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Projecting End-of-Century Human Exposure from Tornadoes and Severe Hailstorms in Eastern Colorado: Meteorological and Population Perspectives

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  • 1 Department of Atmospheric Science, Colorado State University, Fort Collins, Colorado
  • 2 Department of Geography and Environment, Villanova University, Villanova, Pennsylvania
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Abstract

Severe convective storms along the Front Range and eastern plains of Colorado frequently produce tornadoes and hail, leading to substantial damage and crop losses annually. Determination of future human exposure from these events must consider both changes in meteorological conditions and population dynamics. Projections of EF0 + tornadoes (on the enhanced Fujita scale) and severe [1.0+ in. (25.4+ mm)] hail reports out to the year 2100 are computed using convective parameter proxies generated from dynamically downscaled GFDL Climate Model, version 3 (GFDL CM3), output by the WRF Model for control and future climate scenarios. The proxies suggest that tornado and hail days in the region may increase by up to one tornado day and three hail days per year by 2100, with the greatest increases across northeastern Colorado. Using a spatially explicit Monte Carlo model, projected future frequency and spatial changes in tornadoes and hail are superimposed with population projections from the shared socioeconomic pathways (SSPs) to provide a range of possible scenarios for end-of-century human exposure to tornadoes and hailstorms. Changes in hazard frequency and spatial distribution may amplify human exposure up to 117% for tornadoes and 178% for hail in the region by 2100, although specific results are sensitive to uncertain combinations of future overlaps between hazard spatial distribution and population. Findings presented herein not only will provide the public, insurers, policy makers, land-use planners, and researchers with estimates of potential future tornado and hail impacts in the Front Range region, they also will allow the weather enterprise to better understand, prepare for, and communicate tornado and hail risk to eastern Colorado communities.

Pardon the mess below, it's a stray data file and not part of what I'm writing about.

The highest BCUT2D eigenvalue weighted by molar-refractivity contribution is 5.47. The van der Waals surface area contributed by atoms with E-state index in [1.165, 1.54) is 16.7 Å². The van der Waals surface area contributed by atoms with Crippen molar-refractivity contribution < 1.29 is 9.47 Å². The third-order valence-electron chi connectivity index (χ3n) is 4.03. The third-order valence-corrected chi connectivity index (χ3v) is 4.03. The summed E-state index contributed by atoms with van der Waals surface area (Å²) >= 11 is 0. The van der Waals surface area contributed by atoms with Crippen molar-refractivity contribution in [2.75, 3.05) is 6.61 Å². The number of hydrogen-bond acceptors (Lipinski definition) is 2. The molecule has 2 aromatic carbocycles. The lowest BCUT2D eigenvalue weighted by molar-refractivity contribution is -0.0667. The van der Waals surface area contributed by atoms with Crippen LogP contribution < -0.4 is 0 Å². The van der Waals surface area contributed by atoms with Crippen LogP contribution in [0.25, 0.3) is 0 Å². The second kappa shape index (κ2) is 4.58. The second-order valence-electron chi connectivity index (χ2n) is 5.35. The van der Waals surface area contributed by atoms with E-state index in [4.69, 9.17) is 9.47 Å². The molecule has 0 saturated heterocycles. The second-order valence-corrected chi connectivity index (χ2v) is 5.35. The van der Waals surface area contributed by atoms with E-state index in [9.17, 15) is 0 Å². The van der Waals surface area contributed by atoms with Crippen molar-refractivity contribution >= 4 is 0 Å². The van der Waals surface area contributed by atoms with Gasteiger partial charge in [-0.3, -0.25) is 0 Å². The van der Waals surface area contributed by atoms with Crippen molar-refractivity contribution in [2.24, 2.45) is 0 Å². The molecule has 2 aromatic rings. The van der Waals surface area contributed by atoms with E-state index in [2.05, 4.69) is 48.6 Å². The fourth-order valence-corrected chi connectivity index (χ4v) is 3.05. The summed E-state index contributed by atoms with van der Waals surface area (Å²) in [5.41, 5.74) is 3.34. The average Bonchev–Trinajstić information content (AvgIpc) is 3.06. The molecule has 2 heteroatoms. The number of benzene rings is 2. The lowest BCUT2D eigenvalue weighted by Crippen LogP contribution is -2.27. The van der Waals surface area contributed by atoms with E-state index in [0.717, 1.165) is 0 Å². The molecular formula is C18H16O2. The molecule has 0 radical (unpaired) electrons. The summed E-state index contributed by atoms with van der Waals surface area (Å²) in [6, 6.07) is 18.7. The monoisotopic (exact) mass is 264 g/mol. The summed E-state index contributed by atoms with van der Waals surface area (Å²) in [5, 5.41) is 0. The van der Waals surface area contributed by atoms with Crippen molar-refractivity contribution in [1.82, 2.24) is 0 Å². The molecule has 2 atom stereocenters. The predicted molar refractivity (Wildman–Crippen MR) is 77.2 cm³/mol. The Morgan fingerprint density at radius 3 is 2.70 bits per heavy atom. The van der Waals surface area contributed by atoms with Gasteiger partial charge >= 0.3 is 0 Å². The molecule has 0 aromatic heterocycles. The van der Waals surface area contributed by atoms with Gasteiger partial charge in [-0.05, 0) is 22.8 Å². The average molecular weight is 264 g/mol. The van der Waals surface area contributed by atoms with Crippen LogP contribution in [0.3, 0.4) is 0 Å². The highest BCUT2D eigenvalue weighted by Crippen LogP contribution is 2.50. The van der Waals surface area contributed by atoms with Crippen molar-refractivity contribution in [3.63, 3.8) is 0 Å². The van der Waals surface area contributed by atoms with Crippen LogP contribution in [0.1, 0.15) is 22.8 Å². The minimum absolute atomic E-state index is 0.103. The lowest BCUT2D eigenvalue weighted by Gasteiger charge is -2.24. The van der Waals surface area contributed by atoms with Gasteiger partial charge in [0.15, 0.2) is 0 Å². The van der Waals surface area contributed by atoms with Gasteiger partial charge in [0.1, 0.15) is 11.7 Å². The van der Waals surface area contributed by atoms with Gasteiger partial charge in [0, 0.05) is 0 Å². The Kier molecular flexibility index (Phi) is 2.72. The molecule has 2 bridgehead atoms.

Corresponding author: Samuel J. Childs, sjchilds@rams.colostate.edu

Abstract

Severe convective storms along the Front Range and eastern plains of Colorado frequently produce tornadoes and hail, leading to substantial damage and crop losses annually. Determination of future human exposure from these events must consider both changes in meteorological conditions and population dynamics. Projections of EF0 + tornadoes (on the enhanced Fujita scale) and severe [1.0+ in. (25.4+ mm)] hail reports out to the year 2100 are computed using convective parameter proxies generated from dynamically downscaled GFDL Climate Model, version 3 (GFDL CM3), output by the WRF Model for control and future climate scenarios. The proxies suggest that tornado and hail days in the region may increase by up to one tornado day and three hail days per year by 2100, with the greatest increases across northeastern Colorado. Using a spatially explicit Monte Carlo model, projected future frequency and spatial changes in tornadoes and hail are superimposed with population projections from the shared socioeconomic pathways (SSPs) to provide a range of possible scenarios for end-of-century human exposure to tornadoes and hailstorms. Changes in hazard frequency and spatial distribution may amplify human exposure up to 117% for tornadoes and 178% for hail in the region by 2100, although specific results are sensitive to uncertain combinations of future overlaps between hazard spatial distribution and population. Findings presented herein not only will provide the public, insurers, policy makers, land-use planners, and researchers with estimates of potential future tornado and hail impacts in the Front Range region, they also will allow the weather enterprise to better understand, prepare for, and communicate tornado and hail risk to eastern Colorado communities.

Corresponding author: Samuel J. Childs, sjchilds@rams.colostate.edu
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